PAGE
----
(1) Federation and political spam - Conspirador Norteño

no, not THAT kind of federation
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On May 11th, 2024, a flurry of repetitive posts with the text “remember to always vote trump” began to appear on social media platform Bluesky. This flood of low-effort political spam was posted by accounts with default avatars, and display names consisting of a random adjective and noun separated by a hyphen. The accounts and their accompanying posts were not originally created on Bluesky; instead, they were created via decentralized social networking protocol Nostr. Bluesky shut down this flow of spam within a few hours, but since these posts originated outside of Bluesky, it is still possible to do a post mortem analysis of this cross platform pro-Trump spam network.
the “remember to always vote trump” accounts originated on Nostr
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What is Nostr, and how is it related to Bluesky? Nostr is an open protocol for decentralized social media services, and has some similarities to Bluesky’s AT Protocol and Mastodon’s ActivityPub, albeit a bit more bare-bones and with some interesting differences. For example, Nostr technically has no user accounts; each “user” is simply a public/private key pair, where the user’s public key serves as their publicly visible unique ID. The server-side functionality of Nostr is provided by a system of relays, which can be federated so that posts (known as “events”) created on one relay may propagate to other relays.
the Nostr posts were bridged to Bluesky via Momostr.pink and Bridgy Fed
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How did the pro-Trump spam posts make their way from Nostr to Bluesky? First, the Nostr content was propagated to Mastodon (based on the ActivityPub protocol) via Momostr.pink. Then, a tool called Bridgy Fed was used to push the content from Mastodon onto Bluesky. Fingerprints of this process appear in the Bluesky versions of the posts, where the account handles have the format npub************.momostr.pink.ap.brid.gy. The first portion of this (from npub until the first dot) is the public key of the Nostr account, while the remainder (momostr.pink.ap.brid.gy) contains some indications as to the tools used to bridge the posts (Momostr and Bridgy Fed).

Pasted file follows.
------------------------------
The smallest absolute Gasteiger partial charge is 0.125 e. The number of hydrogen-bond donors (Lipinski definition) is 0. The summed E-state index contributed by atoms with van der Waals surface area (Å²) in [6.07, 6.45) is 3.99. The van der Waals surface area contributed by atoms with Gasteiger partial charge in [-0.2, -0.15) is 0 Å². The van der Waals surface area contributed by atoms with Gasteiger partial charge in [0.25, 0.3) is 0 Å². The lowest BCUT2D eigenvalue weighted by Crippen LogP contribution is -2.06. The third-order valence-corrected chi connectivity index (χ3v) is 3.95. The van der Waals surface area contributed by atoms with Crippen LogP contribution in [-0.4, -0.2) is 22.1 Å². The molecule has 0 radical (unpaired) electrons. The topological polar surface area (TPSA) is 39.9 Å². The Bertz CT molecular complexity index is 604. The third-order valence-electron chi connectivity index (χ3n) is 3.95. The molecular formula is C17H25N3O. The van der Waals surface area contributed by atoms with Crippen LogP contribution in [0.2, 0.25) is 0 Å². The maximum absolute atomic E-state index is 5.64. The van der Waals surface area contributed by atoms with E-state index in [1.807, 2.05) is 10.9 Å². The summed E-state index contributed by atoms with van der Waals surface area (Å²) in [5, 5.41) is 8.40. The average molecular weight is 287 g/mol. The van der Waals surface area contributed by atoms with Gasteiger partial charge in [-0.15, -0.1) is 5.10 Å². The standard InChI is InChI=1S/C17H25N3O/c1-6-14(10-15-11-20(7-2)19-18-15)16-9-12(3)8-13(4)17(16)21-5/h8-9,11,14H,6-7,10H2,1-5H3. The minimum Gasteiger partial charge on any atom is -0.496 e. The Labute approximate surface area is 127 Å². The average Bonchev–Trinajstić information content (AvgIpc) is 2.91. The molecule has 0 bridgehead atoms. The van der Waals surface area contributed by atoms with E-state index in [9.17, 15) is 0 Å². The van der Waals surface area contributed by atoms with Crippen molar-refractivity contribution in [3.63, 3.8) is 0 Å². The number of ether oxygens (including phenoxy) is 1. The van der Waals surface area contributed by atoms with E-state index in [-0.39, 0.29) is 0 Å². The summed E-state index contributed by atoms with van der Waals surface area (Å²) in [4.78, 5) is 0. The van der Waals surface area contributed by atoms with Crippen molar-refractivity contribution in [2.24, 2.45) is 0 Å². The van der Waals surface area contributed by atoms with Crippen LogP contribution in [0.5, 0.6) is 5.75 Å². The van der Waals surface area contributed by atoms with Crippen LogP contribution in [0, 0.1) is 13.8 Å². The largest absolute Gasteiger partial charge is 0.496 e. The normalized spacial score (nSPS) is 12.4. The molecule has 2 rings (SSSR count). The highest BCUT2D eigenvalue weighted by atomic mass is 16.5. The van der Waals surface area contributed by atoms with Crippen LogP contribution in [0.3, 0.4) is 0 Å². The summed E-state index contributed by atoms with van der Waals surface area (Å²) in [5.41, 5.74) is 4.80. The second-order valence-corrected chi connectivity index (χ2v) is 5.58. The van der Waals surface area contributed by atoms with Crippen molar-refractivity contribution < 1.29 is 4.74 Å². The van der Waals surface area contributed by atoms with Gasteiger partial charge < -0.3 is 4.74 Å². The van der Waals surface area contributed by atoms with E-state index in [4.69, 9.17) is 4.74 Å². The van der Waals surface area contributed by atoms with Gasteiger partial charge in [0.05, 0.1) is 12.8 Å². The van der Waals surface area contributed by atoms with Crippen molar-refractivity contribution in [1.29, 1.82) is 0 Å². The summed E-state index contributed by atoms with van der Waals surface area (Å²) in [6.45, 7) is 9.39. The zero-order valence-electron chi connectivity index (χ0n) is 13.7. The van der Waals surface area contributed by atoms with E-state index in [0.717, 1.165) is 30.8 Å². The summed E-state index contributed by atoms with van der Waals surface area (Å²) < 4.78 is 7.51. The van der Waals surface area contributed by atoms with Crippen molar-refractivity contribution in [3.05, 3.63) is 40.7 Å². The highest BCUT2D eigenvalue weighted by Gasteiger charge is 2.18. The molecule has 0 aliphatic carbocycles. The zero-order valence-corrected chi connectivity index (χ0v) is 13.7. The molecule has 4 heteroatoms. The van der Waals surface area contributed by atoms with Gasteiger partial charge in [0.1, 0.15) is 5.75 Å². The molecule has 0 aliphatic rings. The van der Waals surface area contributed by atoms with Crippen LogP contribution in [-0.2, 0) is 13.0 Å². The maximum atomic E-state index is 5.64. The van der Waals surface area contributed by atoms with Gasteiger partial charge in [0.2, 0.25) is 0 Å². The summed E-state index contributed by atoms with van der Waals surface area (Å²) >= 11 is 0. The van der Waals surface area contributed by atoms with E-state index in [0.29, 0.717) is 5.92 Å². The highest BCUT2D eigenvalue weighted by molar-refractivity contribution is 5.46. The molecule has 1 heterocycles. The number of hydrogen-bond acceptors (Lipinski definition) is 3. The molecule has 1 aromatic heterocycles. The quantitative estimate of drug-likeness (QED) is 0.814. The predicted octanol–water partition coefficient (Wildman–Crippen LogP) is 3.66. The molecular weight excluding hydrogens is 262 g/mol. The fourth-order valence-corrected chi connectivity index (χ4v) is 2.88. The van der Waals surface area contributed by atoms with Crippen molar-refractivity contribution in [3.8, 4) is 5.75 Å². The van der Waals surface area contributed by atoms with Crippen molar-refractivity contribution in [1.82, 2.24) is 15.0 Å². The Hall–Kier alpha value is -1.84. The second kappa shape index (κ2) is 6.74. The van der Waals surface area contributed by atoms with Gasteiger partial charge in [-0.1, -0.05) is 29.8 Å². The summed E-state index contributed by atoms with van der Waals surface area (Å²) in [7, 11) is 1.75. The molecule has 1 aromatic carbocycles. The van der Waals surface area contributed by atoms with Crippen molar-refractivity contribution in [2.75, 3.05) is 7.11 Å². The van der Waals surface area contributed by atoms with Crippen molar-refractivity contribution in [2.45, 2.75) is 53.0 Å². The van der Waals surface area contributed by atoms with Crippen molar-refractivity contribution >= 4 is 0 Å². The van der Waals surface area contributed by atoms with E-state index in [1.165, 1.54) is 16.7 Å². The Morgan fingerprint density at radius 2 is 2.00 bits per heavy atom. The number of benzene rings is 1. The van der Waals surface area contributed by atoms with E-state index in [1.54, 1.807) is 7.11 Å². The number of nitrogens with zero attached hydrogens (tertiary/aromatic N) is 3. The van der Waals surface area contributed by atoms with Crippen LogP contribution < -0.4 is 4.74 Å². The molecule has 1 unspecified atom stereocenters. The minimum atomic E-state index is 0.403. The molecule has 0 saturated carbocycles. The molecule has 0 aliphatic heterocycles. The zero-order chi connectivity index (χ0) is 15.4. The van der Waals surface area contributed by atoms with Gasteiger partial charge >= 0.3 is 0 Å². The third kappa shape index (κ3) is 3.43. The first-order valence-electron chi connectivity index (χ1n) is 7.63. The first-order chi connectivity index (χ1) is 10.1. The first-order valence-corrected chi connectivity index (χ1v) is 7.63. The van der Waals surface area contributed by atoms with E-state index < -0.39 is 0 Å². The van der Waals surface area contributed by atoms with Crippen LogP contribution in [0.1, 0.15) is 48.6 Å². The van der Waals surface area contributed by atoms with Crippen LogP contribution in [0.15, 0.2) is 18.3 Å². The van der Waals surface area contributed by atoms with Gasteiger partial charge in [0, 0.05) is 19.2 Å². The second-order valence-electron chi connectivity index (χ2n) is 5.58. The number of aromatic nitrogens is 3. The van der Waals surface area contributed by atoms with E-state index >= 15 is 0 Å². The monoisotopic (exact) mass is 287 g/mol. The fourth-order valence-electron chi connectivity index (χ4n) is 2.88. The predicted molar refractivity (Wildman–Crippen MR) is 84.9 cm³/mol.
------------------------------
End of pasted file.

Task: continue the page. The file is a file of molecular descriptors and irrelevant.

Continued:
from datetime import timedelta import json from nostr_sdk import Client, Filter, PublicKey import pandas as pd df = pd.read_csv ("remember_trump_bsky_profiles.csv") df["npub"] = df["handle"].apply (lambda h: h[:h.find (".")]) df["bridge"] = df["handle"].apply (lambda h: h[h.find (".") + 1:]) df = df[df["bridge"].str.contains ("brid.gy")] keys = [PublicKey.parse (npub) for npub in df["npub"]] df["pubkey"] = [key.to_hex () for key in keys] client = Client (None) client.add_relays ([ "wss://relay.nostr.band" ]) client.connect () events = client.get_events_of ([Filter ().authors (keys)], timedelta (seconds=8640000)) df_events = pd.DataFrame ([ json.loads (event.as_json ()) for event in events]) df = df.merge (df_events, on="pubkey") df.to_csv ("remember_trump_nostr_events.csv", index=False)
As mentioned earlier, Bluesky has already taken action against this set of spam accounts. Moderation actions taken by Bluesky do not propagate back to the original Nostr posts, however, which means those posts are still available for analysis. The above Python code makes use of the nostr_sdk library to retrieve the content posted by a set of 228 accounts whose handles were captured during the May 11th spam campaign. (This dataset is likely incomplete, as Bluesky started removing the accounts while the data was being gathered, hence the need to harvest the content from Nostr instead.)
note that the timestamp is the time the post was created on the Nostr relay, not the time it first appeared on Bluesky
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These 228 accounts posted a total of 470 times over the course of roughly six hours on May 11th, 2024. Each account in the network posted the text “remember to always vote trump” either once or twice, comprising exactly half of the network’s content (235 of 470 posts). The remaining posts are all of the form “hello <X> world”, where X is a random adjective (or, in one case, the word “adjectives”). The network has posted 65 distinct variations of the “hello world” posts, with the most frequent being “hello little world”, “hello billowing world”, and “hello nameless world”, and each account has the same number of “hello world” posts as “remember to always vote trump” posts.
“hello adjectives world” is my personal favorite
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Correction 2024-05-21: The original version of this article incorrectly stated that the Mostr Bridge (mostr.pub) was used to bridge posts from Nostr to Mastodon. This has been updated to correctly reflect that Momostr.pink was used for this purpose.